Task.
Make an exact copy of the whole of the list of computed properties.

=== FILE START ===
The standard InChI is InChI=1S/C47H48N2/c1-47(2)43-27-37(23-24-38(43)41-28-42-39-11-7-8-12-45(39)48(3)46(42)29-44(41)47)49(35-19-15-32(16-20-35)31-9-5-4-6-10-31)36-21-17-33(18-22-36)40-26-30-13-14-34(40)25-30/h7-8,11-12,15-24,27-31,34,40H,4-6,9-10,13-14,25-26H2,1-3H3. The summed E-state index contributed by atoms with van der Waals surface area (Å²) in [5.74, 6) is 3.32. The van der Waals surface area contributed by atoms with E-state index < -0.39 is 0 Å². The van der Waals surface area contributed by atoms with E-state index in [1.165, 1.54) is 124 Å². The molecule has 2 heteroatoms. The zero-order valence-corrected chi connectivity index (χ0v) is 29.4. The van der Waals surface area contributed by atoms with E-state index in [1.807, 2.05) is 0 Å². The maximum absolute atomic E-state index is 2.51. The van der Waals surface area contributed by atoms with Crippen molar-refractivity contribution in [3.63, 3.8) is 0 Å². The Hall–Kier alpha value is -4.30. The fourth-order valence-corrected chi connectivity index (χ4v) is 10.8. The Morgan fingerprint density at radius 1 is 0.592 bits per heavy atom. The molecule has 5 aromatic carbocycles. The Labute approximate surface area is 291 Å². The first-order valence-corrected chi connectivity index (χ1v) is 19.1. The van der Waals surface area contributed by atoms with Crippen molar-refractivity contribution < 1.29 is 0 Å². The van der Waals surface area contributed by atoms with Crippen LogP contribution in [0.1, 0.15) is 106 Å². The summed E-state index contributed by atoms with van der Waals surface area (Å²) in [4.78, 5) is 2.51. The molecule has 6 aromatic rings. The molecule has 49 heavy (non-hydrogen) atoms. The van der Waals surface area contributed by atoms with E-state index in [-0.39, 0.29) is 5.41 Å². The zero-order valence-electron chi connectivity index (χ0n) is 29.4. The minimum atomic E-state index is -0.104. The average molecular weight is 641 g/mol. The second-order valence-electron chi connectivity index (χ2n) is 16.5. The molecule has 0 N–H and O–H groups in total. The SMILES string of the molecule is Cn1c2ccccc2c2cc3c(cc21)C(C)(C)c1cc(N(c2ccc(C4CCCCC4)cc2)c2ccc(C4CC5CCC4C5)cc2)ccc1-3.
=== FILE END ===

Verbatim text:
The standard InChI is InChI=1S/C47H48N2/c1-47(2)43-27-37(23-24-38(43)41-28-42-39-11-7-8-12-45(39)48(3)46(42)29-44(41)47)49(35-19-15-32(16-20-35)31-9-5-4-6-10-31)36-21-17-33(18-22-36)40-26-30-13-14-34(40)25-30/h7-8,11-12,15-24,27-31,34,40H,4-6,9-10,13-14,25-26H2,1-3H3. The summed E-state index contributed by atoms with van der Waals surface area (Å²) in [5.74, 6) is 3.32. The van der Waals surface area contributed by atoms with E-state index < -0.39 is 0 Å². The van der Waals surface area contributed by atoms with E-state index in [1.165, 1.54) is 124 Å². The molecule has 2 heteroatoms. The zero-order valence-corrected chi connectivity index (χ0v) is 29.4. The van der Waals surface area contributed by atoms with E-state index in [1.807, 2.05) is 0 Å². The maximum absolute atomic E-state index is 2.51. The van der Waals surface area contributed by atoms with Crippen molar-refractivity contribution in [3.63, 3.8) is 0 Å². The Hall–Kier alpha value is -4.30. The fourth-order valence-corrected chi connectivity index (χ4v) is 10.8. The Morgan fingerprint density at radius 1 is 0.592 bits per heavy atom. The molecule has 5 aromatic carbocycles. The Labute approximate surface area is 291 Å². The first-order valence-corrected chi connectivity index (χ1v) is 19.1. The van der Waals surface area contributed by atoms with Crippen molar-refractivity contribution < 1.29 is 0 Å². The van der Waals surface area contributed by atoms with Crippen LogP contribution in [0.1, 0.15) is 106 Å². The summed E-state index contributed by atoms with van der Waals surface area (Å²) in [4.78, 5) is 2.51. The molecule has 6 aromatic rings. The molecule has 49 heavy (non-hydrogen) atoms. The van der Waals surface area contributed by atoms with E-state index in [-0.39, 0.29) is 5.41 Å². The zero-order valence-electron chi connectivity index (χ0n) is 29.4. The minimum atomic E-state index is -0.104. The average molecular weight is 641 g/mol. The second-order valence-electron chi connectivity index (χ2n) is 16.5. The molecule has 0 N–H and O–H groups in total. The SMILES string of the molecule is Cn1c2ccccc2c2cc3c(cc21)C(C)(C)c1cc(N(c2ccc(C4CCCCC4)cc2)c2ccc(C4CC5CCC4C5)cc2)ccc1-3.